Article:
Cold pain hypersensitivity predicts trajectories of pain and disability after low back surgery: a prospective cohort study

Monika Müller, Lukas Bütikofer, Ole K. Andersen, Paul Heini, Lars Arendt-Nielsen, Peter Jüni, Michele Curatolo

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Abstrakt

Improving the ability to predict persistent pain after spine surgery would allow identification of patients at risk and guide treatment decisions. Quantitative sensory tests (QST) are measures of altered pain processes, but in our previous study preoperative QST did not predict pain and disability at single time-points. Trajectory analysis accounts for time-dependent patterns. We hypothesized that QST predict trajectories of pain and disability during one year after low back surgery. We performed a trajectory analysis on the cohort of our previous study (n=141). Baseline QST included electrical, pressure, heat and cold stimulation of the low back and lower extremity, temporal summation and conditioned pain modulation. Pain intensity and Oswestry Disability Index were measured before, 2, 6 and 12 months after surgery. Bivariate trajectories for pain and disability were computed using group-based trajectory models. Multivariable regressions were used to identify QST as predictors of trajectory-groups, with sociodemographic, psychological and clinical characteristics as covariates. Cold pain hypersensitivity at the leg, not being married and long pain duration independently predicted worse recovery (complete-to-incomplete, incomplete-to-no recovery). Cold pain hypersensitivity increased the odds for worse recovery by 3.8 (95% CI 1.8−8.0, p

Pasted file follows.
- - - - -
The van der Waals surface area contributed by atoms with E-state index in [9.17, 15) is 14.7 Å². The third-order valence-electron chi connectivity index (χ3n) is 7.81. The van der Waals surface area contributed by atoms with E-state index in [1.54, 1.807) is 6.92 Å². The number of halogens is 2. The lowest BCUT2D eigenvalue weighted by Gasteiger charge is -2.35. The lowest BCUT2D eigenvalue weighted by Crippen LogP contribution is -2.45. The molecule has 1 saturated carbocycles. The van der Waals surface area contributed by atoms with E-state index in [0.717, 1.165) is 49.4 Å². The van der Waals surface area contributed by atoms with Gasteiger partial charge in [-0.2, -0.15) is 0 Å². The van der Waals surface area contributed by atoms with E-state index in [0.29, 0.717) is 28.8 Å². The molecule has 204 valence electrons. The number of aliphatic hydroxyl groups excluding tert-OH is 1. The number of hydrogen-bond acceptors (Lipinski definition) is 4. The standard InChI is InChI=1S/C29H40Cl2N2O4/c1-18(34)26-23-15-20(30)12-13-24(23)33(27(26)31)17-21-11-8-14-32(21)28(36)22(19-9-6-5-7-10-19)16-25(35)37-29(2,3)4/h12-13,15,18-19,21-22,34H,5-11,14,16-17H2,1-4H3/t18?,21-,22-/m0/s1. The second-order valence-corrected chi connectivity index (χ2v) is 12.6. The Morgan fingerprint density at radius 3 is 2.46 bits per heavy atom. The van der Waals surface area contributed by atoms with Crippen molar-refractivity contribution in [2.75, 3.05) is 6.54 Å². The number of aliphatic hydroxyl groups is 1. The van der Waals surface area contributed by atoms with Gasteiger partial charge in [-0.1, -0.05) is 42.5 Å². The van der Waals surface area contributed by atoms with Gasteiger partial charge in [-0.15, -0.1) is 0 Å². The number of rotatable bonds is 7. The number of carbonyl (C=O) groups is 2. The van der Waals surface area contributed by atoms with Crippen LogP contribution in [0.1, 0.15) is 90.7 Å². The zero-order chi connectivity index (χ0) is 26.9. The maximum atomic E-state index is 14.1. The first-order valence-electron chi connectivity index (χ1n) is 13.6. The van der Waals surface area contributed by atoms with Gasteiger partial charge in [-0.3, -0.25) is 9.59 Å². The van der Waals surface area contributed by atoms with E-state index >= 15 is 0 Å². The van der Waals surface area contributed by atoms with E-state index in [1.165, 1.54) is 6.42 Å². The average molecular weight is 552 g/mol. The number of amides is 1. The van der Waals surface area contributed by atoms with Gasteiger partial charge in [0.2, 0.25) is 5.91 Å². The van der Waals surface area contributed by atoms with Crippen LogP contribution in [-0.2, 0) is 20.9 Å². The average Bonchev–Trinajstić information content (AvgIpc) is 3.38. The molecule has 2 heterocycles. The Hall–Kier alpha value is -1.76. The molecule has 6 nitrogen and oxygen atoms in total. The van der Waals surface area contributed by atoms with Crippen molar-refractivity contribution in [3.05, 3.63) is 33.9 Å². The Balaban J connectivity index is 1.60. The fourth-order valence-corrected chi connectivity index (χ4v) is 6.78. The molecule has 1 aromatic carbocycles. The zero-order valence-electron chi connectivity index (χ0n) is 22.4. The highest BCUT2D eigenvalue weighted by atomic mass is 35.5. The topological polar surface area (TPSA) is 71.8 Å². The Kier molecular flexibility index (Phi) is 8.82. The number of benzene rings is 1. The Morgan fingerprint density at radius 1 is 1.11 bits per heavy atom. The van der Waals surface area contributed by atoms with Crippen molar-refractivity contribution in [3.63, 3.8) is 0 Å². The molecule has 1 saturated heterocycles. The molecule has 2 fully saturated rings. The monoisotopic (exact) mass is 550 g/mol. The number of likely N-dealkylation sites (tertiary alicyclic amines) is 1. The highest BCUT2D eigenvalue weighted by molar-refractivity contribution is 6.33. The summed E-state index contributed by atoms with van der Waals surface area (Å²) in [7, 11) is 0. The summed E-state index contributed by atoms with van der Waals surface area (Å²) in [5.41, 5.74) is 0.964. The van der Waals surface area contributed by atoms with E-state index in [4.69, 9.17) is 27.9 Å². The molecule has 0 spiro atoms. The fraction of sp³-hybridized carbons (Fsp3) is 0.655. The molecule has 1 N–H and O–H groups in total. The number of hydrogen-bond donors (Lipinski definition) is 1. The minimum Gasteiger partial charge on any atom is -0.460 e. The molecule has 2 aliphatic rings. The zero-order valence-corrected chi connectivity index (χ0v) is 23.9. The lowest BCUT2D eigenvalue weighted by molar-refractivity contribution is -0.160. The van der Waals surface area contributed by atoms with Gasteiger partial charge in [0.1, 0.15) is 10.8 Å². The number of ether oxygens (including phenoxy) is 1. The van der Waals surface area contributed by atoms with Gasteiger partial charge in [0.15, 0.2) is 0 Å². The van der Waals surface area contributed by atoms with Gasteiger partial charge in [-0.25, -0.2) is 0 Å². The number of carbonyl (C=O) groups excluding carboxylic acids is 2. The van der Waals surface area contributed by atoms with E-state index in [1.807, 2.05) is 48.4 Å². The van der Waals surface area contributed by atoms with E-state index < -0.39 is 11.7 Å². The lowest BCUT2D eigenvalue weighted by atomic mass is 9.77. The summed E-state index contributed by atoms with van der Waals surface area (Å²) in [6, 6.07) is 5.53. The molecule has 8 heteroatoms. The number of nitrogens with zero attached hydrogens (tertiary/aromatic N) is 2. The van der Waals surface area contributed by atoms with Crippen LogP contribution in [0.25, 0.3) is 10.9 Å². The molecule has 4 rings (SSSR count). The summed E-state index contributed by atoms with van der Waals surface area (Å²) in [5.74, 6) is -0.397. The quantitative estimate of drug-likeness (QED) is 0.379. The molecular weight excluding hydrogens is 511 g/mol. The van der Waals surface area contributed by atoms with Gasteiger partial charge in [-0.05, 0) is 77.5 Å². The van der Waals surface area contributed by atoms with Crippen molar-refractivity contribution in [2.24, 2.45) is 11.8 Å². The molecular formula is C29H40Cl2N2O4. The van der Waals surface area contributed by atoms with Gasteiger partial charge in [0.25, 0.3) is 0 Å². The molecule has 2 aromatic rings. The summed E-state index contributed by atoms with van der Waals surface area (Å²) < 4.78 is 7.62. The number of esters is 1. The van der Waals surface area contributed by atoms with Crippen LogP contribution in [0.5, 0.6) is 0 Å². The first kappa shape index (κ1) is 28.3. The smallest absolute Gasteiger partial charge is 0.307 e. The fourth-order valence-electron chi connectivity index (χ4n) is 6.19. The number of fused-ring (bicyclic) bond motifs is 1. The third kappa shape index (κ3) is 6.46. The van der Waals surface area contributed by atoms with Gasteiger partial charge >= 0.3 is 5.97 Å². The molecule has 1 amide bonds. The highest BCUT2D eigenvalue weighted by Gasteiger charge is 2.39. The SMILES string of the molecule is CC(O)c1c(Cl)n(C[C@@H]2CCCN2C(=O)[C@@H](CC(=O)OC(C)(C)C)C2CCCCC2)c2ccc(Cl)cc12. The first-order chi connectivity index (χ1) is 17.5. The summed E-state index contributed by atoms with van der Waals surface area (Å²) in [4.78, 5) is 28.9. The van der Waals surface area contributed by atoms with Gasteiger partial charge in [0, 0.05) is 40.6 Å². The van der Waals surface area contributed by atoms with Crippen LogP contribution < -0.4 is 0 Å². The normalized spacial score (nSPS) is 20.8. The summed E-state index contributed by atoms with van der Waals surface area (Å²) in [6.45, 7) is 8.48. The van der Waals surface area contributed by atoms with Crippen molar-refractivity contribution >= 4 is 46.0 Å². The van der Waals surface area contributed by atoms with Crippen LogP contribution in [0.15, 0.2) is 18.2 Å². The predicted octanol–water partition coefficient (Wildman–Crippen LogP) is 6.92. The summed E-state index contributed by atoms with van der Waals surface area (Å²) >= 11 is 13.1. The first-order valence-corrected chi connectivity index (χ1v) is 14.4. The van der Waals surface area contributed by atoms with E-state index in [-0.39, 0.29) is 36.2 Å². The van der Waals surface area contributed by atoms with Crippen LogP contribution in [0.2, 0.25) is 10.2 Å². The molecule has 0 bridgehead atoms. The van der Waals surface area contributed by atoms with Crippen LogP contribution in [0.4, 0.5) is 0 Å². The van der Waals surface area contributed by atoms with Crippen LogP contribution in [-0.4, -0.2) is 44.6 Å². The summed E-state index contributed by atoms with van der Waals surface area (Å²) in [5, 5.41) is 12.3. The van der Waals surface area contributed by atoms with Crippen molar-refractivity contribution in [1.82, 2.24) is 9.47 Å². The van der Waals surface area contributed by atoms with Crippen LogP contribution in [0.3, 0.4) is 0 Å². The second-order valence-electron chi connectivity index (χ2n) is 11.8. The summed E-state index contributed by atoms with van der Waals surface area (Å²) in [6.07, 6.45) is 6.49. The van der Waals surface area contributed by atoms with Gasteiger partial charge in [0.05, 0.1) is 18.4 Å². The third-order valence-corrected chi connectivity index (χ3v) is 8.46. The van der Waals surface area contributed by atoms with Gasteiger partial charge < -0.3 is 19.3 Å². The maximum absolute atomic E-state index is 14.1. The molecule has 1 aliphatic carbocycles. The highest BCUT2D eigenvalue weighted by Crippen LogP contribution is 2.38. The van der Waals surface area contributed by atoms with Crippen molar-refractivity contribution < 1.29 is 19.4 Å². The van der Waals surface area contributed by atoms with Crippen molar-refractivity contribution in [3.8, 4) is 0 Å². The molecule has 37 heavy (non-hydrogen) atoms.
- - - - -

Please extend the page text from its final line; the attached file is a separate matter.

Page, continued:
OriginalsprogEngelsk
TidsskriftPain
ISSN0304-3959
DOI
StatusE-pub ahead of print - 28 jul. 2020

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